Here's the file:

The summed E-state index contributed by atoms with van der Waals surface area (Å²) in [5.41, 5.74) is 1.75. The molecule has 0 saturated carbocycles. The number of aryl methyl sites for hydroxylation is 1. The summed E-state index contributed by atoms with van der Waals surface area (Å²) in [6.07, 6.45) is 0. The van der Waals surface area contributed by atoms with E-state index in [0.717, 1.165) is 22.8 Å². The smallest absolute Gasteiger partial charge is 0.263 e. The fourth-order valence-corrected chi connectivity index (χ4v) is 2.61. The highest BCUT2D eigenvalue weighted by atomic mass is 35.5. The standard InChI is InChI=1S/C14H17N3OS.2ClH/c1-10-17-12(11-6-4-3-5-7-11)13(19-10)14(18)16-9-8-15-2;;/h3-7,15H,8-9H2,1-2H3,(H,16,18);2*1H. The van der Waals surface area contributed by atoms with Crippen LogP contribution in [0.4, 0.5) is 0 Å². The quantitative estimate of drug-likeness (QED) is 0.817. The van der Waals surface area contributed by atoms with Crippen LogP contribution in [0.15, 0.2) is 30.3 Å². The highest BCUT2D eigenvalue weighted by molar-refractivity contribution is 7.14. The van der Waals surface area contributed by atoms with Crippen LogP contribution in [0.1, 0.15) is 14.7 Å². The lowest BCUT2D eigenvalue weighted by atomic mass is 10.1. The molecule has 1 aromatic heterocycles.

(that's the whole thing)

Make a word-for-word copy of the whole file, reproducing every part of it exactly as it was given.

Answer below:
The summed E-state index contributed by atoms with van der Waals surface area (Å²) in [5.41, 5.74) is 1.75. The molecule has 0 saturated carbocycles. The number of aryl methyl sites for hydroxylation is 1. The summed E-state index contributed by atoms with van der Waals surface area (Å²) in [6.07, 6.45) is 0. The van der Waals surface area contributed by atoms with E-state index in [0.717, 1.165) is 22.8 Å². The smallest absolute Gasteiger partial charge is 0.263 e. The fourth-order valence-corrected chi connectivity index (χ4v) is 2.61. The highest BCUT2D eigenvalue weighted by atomic mass is 35.5. The standard InChI is InChI=1S/C14H17N3OS.2ClH/c1-10-17-12(11-6-4-3-5-7-11)13(19-10)14(18)16-9-8-15-2;;/h3-7,15H,8-9H2,1-2H3,(H,16,18);2*1H. The van der Waals surface area contributed by atoms with Crippen LogP contribution in [0.4, 0.5) is 0 Å². The quantitative estimate of drug-likeness (QED) is 0.817. The van der Waals surface area contributed by atoms with Crippen LogP contribution in [0.15, 0.2) is 30.3 Å². The highest BCUT2D eigenvalue weighted by molar-refractivity contribution is 7.14. The van der Waals surface area contributed by atoms with Crippen LogP contribution in [0.1, 0.15) is 14.7 Å². The lowest BCUT2D eigenvalue weighted by atomic mass is 10.1. The molecule has 1 aromatic heterocycles.